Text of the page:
Africa Lead Training at Ashesi
Africa Lead Training at Ashesi

The session sought to inspire, energise and mobilise innovative leaders, champions and thinkers in Ghana and Africa who are committed to create new approaches to attaining food security with the youth at the forefront of the change process.

Africa Lead Training at Ashesi
Africa Lead Training at Ashesi

Around 40 students received the week-long training done within the new economic partnership for African development framework – Comprehensive Africa Agriculture Development Programme.

The partnership, requires African countries [leaders] to allocate 10 per cent of their annual budgets to support agriculture and raise food production.

Ms Carla Denizard, Regional Director of West and Central Africa Lead, said champions for change is one of the nine different networks created, including women groups to lead vigorous campaign for application of innovative methods to transform the agricultural sector for better productivity and increased job opportunities.

She said Africa Lead aimed at raising more awareness within the student population about plentiful careers awaiting in the agricultural value chain and agribusinesses, which could be tapped by the youth to raise incomes, reduce poverty and speed up economic growth.

“We are here to raise awareness within the student population that there are careers in agriculture and agribusiness, they’re plentiful and are necessary, we need to pay attention to that,” she said.
“The rational [for the training] is to sensitise them about the important issues of food security and how we need to focus on improving agricultural productivity on the continent, the youth nowadays get computer jobs sitting in the offices.

“But we still need people because we eat every day, we still have to have that knowledge and awareness that we have to sustain our population and we have to grow food and try to promote food security, promote agribusiness,” she added.

Ms Denizard said Africa has greater leaders who have contributed significantly to economic transformation and growth in the continent over the past 25 years, “but we need to support more of the groups that support those leaders so they can hold them accountable”.

“We have excellent leadership from traditional leadership to political leadership and I think that is why there is a lot of transformation and growth in the continent over the past 25 years.”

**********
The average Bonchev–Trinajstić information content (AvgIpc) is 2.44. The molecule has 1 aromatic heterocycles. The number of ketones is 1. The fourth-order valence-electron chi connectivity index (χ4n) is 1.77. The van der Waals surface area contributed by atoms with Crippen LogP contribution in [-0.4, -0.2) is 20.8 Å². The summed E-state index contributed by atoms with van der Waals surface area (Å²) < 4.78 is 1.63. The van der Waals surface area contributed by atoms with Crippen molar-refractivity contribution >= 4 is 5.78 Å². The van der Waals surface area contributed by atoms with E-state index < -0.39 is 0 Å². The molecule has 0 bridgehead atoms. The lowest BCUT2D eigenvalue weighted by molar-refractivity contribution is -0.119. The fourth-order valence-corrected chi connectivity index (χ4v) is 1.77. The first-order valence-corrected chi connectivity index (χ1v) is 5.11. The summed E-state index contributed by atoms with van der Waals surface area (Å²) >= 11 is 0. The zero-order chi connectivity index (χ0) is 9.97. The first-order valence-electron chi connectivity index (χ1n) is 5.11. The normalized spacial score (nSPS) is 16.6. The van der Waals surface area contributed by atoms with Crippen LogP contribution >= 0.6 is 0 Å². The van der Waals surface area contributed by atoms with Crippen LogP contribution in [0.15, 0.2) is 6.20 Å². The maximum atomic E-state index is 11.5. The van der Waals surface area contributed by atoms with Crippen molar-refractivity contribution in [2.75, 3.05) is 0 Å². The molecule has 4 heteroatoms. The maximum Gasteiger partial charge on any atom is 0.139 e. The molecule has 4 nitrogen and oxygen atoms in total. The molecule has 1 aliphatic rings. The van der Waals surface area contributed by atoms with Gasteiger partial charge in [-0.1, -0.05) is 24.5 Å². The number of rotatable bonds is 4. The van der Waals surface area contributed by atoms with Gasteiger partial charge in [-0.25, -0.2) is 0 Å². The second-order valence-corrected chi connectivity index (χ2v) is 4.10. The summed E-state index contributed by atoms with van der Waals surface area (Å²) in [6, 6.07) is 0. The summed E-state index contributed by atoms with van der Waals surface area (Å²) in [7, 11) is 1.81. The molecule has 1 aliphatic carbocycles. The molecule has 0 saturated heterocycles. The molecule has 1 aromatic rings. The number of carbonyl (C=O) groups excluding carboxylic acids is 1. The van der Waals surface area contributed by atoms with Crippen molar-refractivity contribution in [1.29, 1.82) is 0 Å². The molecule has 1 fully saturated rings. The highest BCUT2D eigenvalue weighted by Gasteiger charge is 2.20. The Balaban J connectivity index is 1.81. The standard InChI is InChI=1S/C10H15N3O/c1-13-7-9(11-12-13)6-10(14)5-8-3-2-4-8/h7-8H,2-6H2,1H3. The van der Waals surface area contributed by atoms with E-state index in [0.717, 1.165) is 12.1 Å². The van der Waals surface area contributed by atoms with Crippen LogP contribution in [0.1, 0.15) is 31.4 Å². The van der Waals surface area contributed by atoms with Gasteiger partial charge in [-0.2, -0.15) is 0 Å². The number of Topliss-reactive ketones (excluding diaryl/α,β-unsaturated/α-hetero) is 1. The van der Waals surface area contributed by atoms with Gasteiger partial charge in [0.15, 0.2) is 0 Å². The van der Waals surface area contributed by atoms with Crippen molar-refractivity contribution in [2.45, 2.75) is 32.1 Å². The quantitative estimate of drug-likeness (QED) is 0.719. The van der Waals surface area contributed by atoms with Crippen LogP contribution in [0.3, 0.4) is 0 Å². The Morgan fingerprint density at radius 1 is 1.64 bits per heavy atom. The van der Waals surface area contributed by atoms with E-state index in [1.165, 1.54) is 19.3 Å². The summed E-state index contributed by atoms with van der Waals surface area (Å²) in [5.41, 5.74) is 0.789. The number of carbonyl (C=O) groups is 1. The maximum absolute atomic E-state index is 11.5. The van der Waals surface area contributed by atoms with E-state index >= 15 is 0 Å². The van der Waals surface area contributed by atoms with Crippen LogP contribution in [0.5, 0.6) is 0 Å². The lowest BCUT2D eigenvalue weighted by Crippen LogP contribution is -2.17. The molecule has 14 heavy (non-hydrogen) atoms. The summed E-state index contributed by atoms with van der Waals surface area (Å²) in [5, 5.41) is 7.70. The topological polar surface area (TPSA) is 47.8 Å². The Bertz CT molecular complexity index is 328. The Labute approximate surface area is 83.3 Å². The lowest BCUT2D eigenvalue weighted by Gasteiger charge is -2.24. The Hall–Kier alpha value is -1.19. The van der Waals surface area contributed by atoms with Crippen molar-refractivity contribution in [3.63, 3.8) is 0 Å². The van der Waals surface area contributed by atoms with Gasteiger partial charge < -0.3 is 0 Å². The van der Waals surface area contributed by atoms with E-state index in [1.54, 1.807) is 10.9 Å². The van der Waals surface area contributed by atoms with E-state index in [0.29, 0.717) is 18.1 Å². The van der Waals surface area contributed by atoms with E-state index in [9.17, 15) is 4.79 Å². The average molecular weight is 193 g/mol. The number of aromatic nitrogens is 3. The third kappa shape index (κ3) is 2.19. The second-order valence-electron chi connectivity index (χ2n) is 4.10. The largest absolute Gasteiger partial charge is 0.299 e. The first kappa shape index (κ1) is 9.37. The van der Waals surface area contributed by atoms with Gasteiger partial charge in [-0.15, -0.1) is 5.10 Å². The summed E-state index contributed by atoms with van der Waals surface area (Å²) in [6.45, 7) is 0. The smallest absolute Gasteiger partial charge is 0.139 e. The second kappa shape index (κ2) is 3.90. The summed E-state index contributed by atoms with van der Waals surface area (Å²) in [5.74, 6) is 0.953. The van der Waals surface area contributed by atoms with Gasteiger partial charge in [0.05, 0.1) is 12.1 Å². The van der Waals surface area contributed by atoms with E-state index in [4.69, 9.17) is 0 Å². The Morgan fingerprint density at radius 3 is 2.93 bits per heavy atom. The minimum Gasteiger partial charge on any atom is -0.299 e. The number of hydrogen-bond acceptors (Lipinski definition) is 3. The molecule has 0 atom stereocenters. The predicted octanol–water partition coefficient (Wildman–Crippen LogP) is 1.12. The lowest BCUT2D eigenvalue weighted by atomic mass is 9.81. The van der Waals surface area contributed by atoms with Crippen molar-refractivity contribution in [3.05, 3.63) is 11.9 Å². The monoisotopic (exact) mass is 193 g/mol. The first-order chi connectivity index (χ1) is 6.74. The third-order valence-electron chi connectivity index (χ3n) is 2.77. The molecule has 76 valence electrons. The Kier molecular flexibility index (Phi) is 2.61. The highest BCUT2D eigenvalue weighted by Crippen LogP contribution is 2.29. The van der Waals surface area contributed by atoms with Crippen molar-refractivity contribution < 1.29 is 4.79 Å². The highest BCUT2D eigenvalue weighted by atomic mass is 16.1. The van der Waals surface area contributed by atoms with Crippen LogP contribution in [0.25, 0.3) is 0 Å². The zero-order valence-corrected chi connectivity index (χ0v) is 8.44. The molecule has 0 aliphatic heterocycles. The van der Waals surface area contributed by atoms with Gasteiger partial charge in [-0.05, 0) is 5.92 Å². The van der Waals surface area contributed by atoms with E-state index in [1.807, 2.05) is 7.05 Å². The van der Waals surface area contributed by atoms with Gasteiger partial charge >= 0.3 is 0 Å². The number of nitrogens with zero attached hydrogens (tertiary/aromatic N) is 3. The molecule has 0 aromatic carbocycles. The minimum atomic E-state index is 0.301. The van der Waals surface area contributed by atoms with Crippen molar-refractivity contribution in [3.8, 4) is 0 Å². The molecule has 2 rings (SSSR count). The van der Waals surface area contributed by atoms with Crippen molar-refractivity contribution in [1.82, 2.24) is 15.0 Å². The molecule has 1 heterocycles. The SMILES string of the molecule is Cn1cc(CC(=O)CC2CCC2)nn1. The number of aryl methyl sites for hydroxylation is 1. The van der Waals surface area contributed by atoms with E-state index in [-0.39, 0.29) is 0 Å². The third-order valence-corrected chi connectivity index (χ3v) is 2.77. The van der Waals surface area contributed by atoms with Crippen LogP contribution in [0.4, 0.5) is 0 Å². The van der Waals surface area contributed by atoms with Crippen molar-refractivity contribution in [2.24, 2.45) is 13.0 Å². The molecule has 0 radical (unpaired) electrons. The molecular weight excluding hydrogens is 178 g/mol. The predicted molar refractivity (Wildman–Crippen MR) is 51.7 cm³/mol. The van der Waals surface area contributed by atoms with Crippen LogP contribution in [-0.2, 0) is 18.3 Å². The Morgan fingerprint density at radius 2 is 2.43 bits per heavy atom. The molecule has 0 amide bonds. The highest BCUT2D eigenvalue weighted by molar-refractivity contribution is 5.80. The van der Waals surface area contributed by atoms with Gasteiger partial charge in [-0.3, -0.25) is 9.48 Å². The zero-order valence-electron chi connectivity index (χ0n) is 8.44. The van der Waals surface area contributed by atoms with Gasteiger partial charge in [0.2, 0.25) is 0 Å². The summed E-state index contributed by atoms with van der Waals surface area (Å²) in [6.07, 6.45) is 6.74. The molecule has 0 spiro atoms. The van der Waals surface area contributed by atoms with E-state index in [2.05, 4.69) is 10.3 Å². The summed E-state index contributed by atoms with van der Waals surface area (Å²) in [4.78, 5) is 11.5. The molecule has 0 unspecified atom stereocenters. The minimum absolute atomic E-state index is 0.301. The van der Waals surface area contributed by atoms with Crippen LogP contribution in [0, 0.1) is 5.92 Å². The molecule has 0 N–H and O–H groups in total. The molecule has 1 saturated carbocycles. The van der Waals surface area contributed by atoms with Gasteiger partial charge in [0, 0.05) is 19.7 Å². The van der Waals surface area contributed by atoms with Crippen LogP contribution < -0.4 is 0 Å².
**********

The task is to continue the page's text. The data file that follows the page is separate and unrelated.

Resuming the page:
She said the youth of today ought to be given the necessary technical support and capacity building to continue Africa’s transformation agenda and emulate paths of past leaders with significant record on food security.

“We are looking for leaders like John Agyekum Kufuor who started the African food price; we are looking for leaders like Kofi Anan who started the alliance for green revolution, we’re looking for leaders who realise that development means food security for the nation,” she said.

Dr Stephen Armah, Agricultural Economist at Ashesi University told the Ghana News Agency that the biggest problems challenging the country’s agricultural sector borders largely on negative attitude towards the sector, absence of coordination, lack of clear action and policy to approach the sector from the foundational level.

“The big problem is coordination, we’ve people who have good intentions to help but the effort has not been coordinated, it seems as if agriculture has sort of negative attitude, even the people that you call doctors in agriculture sometimes sit in offices and they don’t really get onto the ground.
“One of the big problems we are having now in agriculture to me is the attitude of the youth, they don’t like it, a lot of the youth leave the hinterlands to come to Accra, because they know that when they stay where they are they’ll only do agriculture or they’ll do farming and they don’t like that because they have negative attitude towards it.”

Dr Armah noted the negative attitude is largely driven by failure to promote Ghana’s agriculture as a business leading to many youth drifting from the rural areas where there are abundant land to cities where pressure on limited social amenities continue to mount.

“When they [youth] come to Accra they think they’re coming to do business, whether it’s selling ice water or whatever, they think that is business and that the farming in not a business, but that is wrong.”
Dr Armah suggested that for the country to make strides in the agricultural sector, “what we need is bottom up education to teach our children that farming is not to be looked down upon and that it is a business. It should enter our children minds like it is in the US, like it is in China that the farming is a business”.

He also said “may be a policy is needed, in designing our curricular for teaching our children, we should ensure we emphasise that agricultural is an important thing. It is not just about farming, we should do what we can to make them think that it’s a business”.

The champions for change leadership training covered several topics relating to agriculture including overlooked issues in addressing food security, creating compelling vision, managing change, monitoring and evaluation of agricultural or development initiatives.

The seminar highlighted agribusiness opportunities and encouraged the youth to embark on farming projects in rural communities using modern technologies and local initiatives.

By D.I. Laary, GNA

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